• Mid-band 5G: A middle-ground 5G type that splits the difference between low- and high-band. Mid-band 5G offers faster speeds than low-band and longer range than mmWave, making it a solid option that cellular providers are starting to tap into.

5G also piggybacks on 4G to help provide coverage. The 5G spec allows devices to combine 4G and 5G signals to improve performance, and many (if not most) phones and devices use these combined connections.

Where is 5G available?

At this point, 5G is pretty much available nationwide. However, which type of 5G is available (and thus, the performance available) depends heavily on where you’re located.

Low-band 5G is the most widely available, by far, but it’s also the slowest type—performance is often no better than 4G LTE. However, mid-band networks are currently being built out by major carriers, and this means average speeds are likely to increase over the next few years. These networks are still largely confined to big population centers, but the coverage is improving.

The fastest 5G, mmWave, remains a rarity. Essentially, you need to not only be close to a tower, you need to have direct line-of-sight with it. That means coverage is largely reserved for downtown metro areas and big venues like sports stadiums and concert arenas, where its benefits (like huge capacity) are most impactful.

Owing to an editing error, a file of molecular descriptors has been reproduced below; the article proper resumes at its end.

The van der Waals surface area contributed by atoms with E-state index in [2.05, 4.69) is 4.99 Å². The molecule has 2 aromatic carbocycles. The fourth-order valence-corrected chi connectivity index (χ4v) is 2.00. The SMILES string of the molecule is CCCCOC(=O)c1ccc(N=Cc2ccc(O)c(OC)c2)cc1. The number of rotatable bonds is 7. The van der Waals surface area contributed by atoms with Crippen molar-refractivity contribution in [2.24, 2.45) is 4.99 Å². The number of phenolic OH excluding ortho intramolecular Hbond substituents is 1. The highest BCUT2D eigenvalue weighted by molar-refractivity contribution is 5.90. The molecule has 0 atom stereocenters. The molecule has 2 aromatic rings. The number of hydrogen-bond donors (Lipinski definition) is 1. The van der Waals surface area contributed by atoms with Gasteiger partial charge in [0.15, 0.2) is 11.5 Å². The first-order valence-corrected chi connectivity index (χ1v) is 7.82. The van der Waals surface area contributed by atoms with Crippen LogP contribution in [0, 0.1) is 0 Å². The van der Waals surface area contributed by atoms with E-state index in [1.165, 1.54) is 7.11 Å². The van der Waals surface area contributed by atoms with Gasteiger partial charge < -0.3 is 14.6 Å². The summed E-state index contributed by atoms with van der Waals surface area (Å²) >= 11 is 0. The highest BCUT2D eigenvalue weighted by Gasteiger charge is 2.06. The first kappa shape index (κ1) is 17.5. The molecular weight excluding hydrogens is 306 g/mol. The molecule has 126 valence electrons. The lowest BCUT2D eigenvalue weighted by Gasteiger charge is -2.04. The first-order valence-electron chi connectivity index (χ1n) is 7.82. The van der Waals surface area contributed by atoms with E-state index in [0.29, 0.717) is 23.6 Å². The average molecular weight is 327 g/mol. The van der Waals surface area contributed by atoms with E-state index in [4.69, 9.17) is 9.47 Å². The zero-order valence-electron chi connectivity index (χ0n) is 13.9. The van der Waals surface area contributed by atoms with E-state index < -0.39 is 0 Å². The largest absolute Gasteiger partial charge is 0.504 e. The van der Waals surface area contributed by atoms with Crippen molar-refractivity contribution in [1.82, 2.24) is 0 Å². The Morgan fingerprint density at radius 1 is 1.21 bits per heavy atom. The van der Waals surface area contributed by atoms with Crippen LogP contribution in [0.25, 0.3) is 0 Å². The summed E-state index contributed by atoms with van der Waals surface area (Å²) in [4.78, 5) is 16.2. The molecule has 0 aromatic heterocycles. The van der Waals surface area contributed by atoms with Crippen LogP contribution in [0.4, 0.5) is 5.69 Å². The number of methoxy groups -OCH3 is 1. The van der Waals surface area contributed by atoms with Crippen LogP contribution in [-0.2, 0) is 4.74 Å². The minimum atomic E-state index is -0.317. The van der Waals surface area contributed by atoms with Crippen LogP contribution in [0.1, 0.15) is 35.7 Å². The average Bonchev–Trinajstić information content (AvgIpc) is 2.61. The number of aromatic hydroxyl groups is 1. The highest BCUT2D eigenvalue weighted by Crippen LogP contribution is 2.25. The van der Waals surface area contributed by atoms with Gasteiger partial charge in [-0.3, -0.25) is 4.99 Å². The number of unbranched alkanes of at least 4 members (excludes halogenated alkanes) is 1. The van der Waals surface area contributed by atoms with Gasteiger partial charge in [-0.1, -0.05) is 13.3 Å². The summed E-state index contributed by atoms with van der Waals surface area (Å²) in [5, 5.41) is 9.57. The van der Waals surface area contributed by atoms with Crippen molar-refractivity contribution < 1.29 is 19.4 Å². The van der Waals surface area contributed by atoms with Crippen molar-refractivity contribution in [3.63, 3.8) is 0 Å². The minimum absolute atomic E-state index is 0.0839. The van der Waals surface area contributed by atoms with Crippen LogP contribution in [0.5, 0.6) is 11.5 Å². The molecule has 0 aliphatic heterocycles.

What are the uses for 5G?

5G has a couple different uses. The first, and most obvious, is as a step up from 4G LTE in mobile phone applications. Smartphones are everywhere, and many people use them as their primary means of internet access. 5G’s faster speeds makes this much nicer and can help open up new uses. For example, being able to download an entire HD movie in seconds could potentially change the way you spend your morning commute.

5G also theoretically reduces battery usage. The emphasis is on “theoretically” because it really depends on how it’s implemented and how much you use it—when smartphones first started transitioning to 5G, many users found that it actually had a negative impact on battery life, potentially due to increased usage or the inefficient initial generations of modems.

5G is also seeing success in a number of use cases outside of smartphones:

  • Home internet: One of the most interesting uses for 5G internet is as a home internet alternative to cable, fiber, DSL, or satellite. This isn’t an entirely new concept—fixed wireless internet has been available for a while now using 4G. However, fixed 5G has the potential for much faster speeds. This isn’t necessarily revolutionary, but may open up some additional provider choices for consumers—always a good thing. It also promises much faster speeds for customers looking for internet in their RV or while traveling.